The Times article also gave valuable space to the myth that “building a better transmission system to the West would be a pathway for bringing in more coal energy,” when in reality the NREL study had found that coal generation would be drastically reduced in all scenarios.
In fact, the study found that coal generation declined by around 23% from the business-as-usual case to the 20% wind case, and by 35% in the 30% wind case.
The magnitude of this reduction in coal use is staggering. An average coal power plant consumes half a ton of coal to produce 1 megawatt-hour (MWh) of electricity, enough to power a typical home for about a month, so cutting coal generation by 486 million MWh per year in the 20% wind case would cut coal use by around 243 million tons each year. Thirty percent wind would cut coal generation by 745 million MWh per year, saving approximately 373 million tons of coal each year.
These results should be reassuring to those who have expressed concerns that upgrading the nation’s transmission system for new wind generation will have the unintended effect of allowing additional coal- generated electricity to use those transmission lines. In fact, the combination of wind energy and new transmission is actually a highly effective tool for displacing coal generation.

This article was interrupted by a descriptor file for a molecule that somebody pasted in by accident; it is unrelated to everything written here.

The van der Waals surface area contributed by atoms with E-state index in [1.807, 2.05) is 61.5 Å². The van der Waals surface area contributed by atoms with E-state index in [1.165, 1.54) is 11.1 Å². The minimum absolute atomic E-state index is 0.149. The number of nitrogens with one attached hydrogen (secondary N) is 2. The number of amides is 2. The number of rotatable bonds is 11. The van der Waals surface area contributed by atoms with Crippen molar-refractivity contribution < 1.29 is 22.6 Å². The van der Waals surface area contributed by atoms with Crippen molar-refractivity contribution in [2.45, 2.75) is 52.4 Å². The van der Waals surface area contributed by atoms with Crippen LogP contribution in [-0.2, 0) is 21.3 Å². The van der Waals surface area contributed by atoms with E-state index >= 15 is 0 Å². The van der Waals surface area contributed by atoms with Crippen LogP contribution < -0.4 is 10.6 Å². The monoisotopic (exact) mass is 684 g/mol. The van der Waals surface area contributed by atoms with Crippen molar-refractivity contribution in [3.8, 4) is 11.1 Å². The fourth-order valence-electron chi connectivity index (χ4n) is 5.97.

The Times also said the transmission expansion necessary to meet the increased 20% wind scenario “would require spending about $93 billion in today’s dollars.” True, but as NREL noted in releasing the report, “Reduced fossil fuel expenditures more than pay for the increased costs of additional transmission in all high wind scenarios." In other words, the net economic cost, which is more relevant in terms of the economy and consumers, is zero, not $93 billion.
Building new transmission overwhelmingly makes consumers better off because it provides access to lower cost sources of energy, like wind power, and thus displaces the use of expensive fossil fuels to produce electricity.
It’s also important to remember that generating power accounts for the majority of the average consumer’s electric bill–transmission typically accounts for less than 10%. Therefore, any increase in the transmission cost will be greatly outweighed by the resulting decrease in the much more important generation costs. As has been shown in any number of studies, building transmission to access wind energy saves consumers enough money to pay for the initial investment in a matter of just a few years.
Finally, it must be noted that a New York Times blog post on the report claimed that “One of the drawbacks to wind turbines is that while they may provide a lot of energy at times, they can never be counted on to provide energy in a pinch, a characteristic called “capacity.” One need read only a few paragraphs further in the same post to learn that NREL’s study did in fact find that wind turbines do have significant capacity value, directly contradicting the first sentence of the article and its claim that that it is “never” the case. The NREL study found that when wind turbines are spread out over a large area, the majority of the energy they produce can in fact be counted on to provide capacity. Moreover, grid operators across the country already count on wind turbines to provide capacity, and dozens of peer-reviewed studies in the U.S. and Europe have already established the fact that wind turbines provide significant capacity value.